by Seth Saavedra │Wednesday, March 21st, 2018
What does it mean to be "Hispanic" in these United States? In New Mexico? And what exactly is "Hispanic" and how do I know if I'm one?
I don't ask these questions to be rhetorical or cheeky. These have been, and are, the subconscious backdrop of my mind. As soon as I move past providing my name and address I know what's coming:
Confusing me even further, I lived in California for a decade. Here I first became a Latino, then Latino/a, before being told I'm actually "Latinx". "Multi-racial" it is. I now embrace the ambiguity.
Fine, I'll be whatever you need me to be. Let me be your distorted reflection - the wavy image you recognize mostly for the parts that don't look like you. To my White friends, I'm definitely not White. To my Brown friends, not that Brown.
Now that I've moved back to New Mexico where nearly half of us identify as Hispanic, and even more of us, regardless of skin tone, have an "x" or "z" in our last name. A semantic genealogical party I'm excluded from.
Keep the Family Close
With 61 percent of New Mexico's 337,485 public school students identified as Hispanic, they are our mean. As go our Hispanic students, as goes public education. Same with poor students, as 71 percent of students here qualify for free or reduced lunch.
The future well-being of The Land of Enchantment is quantitatively and intricately tied to the success of our Hispanic students.
Increasingly, this is the story of America too. With three times as many Hispanic students as teachers, both groups face headwinds. This reality remains: we can't make progress as a state without students that look like me doing better.
My Old Flex Is My New Flex Now
We know graduation rates are in imperfect proxy for student achievement. There are schools with 85 percent graduation rates yet have less than 5 percent of students on level for math - and less than 15 percent for reading.
Even so, graduation rates are a helpful measure in understanding how schools are serving their students. Diplomas still mean something as a signal to the employment market. For now. Let's see how our Hispanic students do in graduating high school.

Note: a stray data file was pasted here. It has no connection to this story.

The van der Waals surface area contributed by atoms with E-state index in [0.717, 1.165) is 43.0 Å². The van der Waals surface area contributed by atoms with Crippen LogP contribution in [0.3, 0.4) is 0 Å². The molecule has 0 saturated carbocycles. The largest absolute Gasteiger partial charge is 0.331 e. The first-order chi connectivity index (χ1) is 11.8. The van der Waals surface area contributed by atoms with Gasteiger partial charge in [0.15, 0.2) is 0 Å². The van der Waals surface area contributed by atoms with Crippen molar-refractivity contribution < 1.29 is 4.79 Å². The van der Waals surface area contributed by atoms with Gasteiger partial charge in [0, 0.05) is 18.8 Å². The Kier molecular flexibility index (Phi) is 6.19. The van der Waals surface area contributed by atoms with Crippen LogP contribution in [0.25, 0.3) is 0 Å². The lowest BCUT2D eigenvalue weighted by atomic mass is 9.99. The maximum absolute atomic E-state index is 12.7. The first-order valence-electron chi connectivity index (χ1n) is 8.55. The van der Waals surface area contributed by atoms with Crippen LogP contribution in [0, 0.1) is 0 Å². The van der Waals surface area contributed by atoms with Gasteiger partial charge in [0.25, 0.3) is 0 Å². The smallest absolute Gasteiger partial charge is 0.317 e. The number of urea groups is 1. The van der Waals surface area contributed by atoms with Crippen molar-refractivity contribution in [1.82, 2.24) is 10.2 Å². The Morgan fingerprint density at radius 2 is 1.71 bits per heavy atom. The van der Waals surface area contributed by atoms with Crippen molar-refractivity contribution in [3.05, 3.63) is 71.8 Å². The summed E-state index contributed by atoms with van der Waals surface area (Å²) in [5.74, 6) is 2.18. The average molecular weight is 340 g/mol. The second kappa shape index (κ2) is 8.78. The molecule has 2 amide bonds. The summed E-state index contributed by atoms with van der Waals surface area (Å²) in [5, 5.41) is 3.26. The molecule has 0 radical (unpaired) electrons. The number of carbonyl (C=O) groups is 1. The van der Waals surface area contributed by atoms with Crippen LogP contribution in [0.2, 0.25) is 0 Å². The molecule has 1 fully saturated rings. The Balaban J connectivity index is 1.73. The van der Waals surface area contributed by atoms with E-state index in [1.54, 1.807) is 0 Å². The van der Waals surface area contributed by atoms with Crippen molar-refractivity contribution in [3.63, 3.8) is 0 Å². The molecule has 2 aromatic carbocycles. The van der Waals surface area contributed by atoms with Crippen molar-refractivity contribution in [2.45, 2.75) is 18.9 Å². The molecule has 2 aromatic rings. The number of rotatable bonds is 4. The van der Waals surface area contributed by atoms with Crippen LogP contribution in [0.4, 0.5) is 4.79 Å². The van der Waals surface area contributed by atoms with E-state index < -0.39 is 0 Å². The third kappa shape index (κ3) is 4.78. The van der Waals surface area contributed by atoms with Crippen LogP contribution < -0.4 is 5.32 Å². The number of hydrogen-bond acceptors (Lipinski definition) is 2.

As usual, I ask that you explore the data yourself. Below is a bar chart that includes every public high school with graduation data in New Mexico. Find the high school you went to. Look up the school your student, nephew, grandchild, or sibling goes to. Or the one your future child might attend. Don't be shy.
We have no fewer than 57 high schools with Hispanic graduation rates 10 points or more below the statewide average of 70.5 percent. In fact, we have 33 high schools that are 20 points or more under that average. This is injustice before our eyes. This is institutional racism in action.
Gadsden, Las Cruces, and Truth or Consequences Stand Out. Again.
With all their Hispanic students beating the statewide graduation average, these districts down south are getting impressive results. This should be no surprise as I've written about all three previously. My observation is that strong leadership plus a commitment to excellence for all students are shared traits.
Look What You've Done
Strictly by the current numbers of Hispanic students - much less their anticipated growth - our future is Brown. We as a state and country cannot improve educational outcomes without better reaching Hispanic students.
This will require more Hispanic teachers, high-quality dual language programs, culturally relevant curriculum, and higher expectations in and of Hispanic communities. We know it's possible and, given Mexican food's triumph over American cuisine, there is latent craving for our culture and people.